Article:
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How we regulate medicines

20 June 2019

Overview

All medicines supplied in Australia must be included in the Australian Register of Therapeutic Goods (ARTG). Medicines will be either registered or listed in the ARTG. You can tell whether a medicine is registered or listed by the AUST L, AUST L(A) or AUST R number on the label (this is the ARTG number for the medicine).

Registered medicines are always evaluated for efficacy (that the medicine can do what it says it will) before they go on sale. But not all listed medicines are evaluated for efficacy.

There are two types of listed medicines:

  • AUST L 'listed' medicines, which have not been assessed for efficacy
  • AUST L(A) 'assessed listed' medicines, which have had their health claims assessed for efficacy.

Regardless of whether a medicine is registered or listed in the ARTG, it must be manufactured in a licensed or approved facility in accordance with the principles of good manufacturing practice (GMP).

The table below shows the differences between listed, assessed listed and registered medicines.

Listed

Assessed listed

Registered

ARTG/AUST number

AUST L

AUST L(A)

AUST R

Pre-market efficacy assessment

No

Yes

Yes

Ingredients

From a list of pre-approved ingredients only

From a list of pre-approved ingredients only

Ingredients are assessed pre-market

Indications (conditions the medicine says it will treat)

From a list of pre-approved conditions only

Conditions are assessed pre-market

Conditions are assessed pre-market

Subject to post-market compliance reviews

Yes

Yes

No

Subject to post market surveillance (e.g. adverse event monitoring)

Yes

Yes

Yes

Available off-the-shelf

Yes

Yes

Some

Need for a prescription from a health professional

No

No

Some

Able to use 'TGA assessed' claim

No

Yes

Yes, for registered complementary medicines

How types of medicine are included in the ARTG

Registered (AUST R)

Listed (AUST L & AUST L(A))

Complementary

Few

Most

Over-the-counter

Most

Some

Prescription

All

None

Why are there different processes for registered and listed medicines?

No medicine is 100% risk-free, but the risk is greater for some medicines. We take a risk-based approach to regulation where we have more rigorous controls on higher risk registered medicines than lower risk listed medicines.

Registered medicines

Registered medicines are higher risk. Because of this we fully assess all registered medicines for safety, quality and efficacy before they go on sale. We also approve the medicine's label before it reaches the market. Once the medicine is available, we continue to monitor it to make sure it remains safe. If any issues with the medicine emerge, we may suspend or cancel the medicine's registration.

How a registered medicine is sold depends on the type of medicine it is. Most registered complementary and registered over-the-counter medicines are available off the shelf. However some registered over-the-counter medicines are only available from a pharmacist after a consultation, and prescription medicines are only available with a valid prescription from a health professional.

Listed medicines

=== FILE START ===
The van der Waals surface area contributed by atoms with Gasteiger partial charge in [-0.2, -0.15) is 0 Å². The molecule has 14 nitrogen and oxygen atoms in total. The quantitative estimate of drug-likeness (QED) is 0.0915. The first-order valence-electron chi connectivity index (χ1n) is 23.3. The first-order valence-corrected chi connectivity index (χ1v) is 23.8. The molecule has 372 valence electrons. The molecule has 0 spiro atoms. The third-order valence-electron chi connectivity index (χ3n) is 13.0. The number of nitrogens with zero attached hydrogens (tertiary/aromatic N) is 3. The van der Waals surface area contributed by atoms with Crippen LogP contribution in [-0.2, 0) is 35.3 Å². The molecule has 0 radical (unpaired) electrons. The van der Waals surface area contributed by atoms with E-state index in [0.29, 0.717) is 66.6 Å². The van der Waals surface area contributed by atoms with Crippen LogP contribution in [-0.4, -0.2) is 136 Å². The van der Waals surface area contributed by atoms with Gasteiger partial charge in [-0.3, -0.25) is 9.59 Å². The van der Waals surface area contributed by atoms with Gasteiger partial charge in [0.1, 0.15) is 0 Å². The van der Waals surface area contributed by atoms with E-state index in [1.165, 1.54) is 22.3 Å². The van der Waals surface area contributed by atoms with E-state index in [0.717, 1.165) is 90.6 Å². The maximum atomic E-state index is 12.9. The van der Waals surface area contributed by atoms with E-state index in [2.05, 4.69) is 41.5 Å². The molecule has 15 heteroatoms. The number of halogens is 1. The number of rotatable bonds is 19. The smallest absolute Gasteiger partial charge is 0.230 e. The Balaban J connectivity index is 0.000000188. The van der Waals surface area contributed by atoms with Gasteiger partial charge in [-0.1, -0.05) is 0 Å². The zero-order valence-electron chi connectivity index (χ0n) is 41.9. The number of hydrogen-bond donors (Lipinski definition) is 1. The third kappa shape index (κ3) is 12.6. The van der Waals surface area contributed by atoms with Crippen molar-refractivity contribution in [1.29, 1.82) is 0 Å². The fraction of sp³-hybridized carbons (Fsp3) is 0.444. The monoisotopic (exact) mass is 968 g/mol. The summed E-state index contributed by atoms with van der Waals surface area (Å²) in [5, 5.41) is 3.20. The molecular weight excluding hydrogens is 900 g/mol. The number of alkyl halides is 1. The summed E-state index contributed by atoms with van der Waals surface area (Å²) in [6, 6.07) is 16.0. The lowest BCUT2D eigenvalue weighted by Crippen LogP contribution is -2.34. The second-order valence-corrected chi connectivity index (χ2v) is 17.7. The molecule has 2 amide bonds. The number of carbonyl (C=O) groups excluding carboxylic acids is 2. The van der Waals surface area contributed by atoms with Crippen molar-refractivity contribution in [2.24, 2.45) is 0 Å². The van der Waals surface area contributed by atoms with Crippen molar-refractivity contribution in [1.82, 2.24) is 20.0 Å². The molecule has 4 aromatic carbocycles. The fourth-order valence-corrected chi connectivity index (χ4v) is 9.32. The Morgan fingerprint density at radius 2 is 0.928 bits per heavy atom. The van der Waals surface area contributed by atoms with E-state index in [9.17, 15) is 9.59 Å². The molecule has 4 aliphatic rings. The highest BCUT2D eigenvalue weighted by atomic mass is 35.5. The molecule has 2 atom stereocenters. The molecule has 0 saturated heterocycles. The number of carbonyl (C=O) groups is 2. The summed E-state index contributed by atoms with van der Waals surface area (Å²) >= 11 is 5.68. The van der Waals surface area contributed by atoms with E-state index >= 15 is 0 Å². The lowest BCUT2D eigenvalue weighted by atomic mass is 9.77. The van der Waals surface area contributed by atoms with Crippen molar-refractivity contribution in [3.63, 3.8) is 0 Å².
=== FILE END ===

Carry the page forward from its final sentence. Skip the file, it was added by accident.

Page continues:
Listed medicines are lower risk and can be purchased off the shelf from pharmacies, health shops, and supermarkets.

Unlike registered medicines, we do not assess each listed medicine for efficacy before it goes onto the market. We also do not approve the medicine label before it reaches the market. This is because we take a risk-based approach to regulation, which means higher risk medicines have more rigorous controls than lower risk medicines. However, we do require sponsors to certify that the medicine complies with all relevant regulation, and that they hold evidence that their medicine does what it says it will.

Because these medicines do not go through any pre-market assessment, we only allow listed medicines to contain pre-approved low risk ingredients and make low level health claims. For example, a listed medicine may make the low risk claim that it 'relieves throat irritation', but not high risk claims such as 'reduces high blood pressure' or 'cures rheumatoid arthritis'.

We may select a listed medicine for a post-market review where we require the sponsor to provide evidence of compliance with regulation. This includes assessment of evidence of efficacy and labelling. If we find the medicine does not comply with all applicable regulatory requirements, the medicine's listing may be suspended or cancelled.

Assessed listed medicines

Assessed listed medicines make slightly riskier health claims than other listed medicines. For example, a listed medicine would not be able to reference a condition like tinnitus or rheumatoid arthritis, but an assessed listed medicine might be able to. These medicines are assessed for efficacy before going on sale. Because their efficacy has been assessed pre-market, assessed listed medicines may use a 'TGA assessed' claim on the medicine label (this can be as a symbol and/or a statement).

Registered complementary medicines may also apply to use the 'TGA assessed' claim. The 'TGA assessed' claim is not displayed on other registered medicines.

See the 'What does 'TGA assessed' mean on my medicine label?' webpage to learn more about the 'TGA assessed' claim.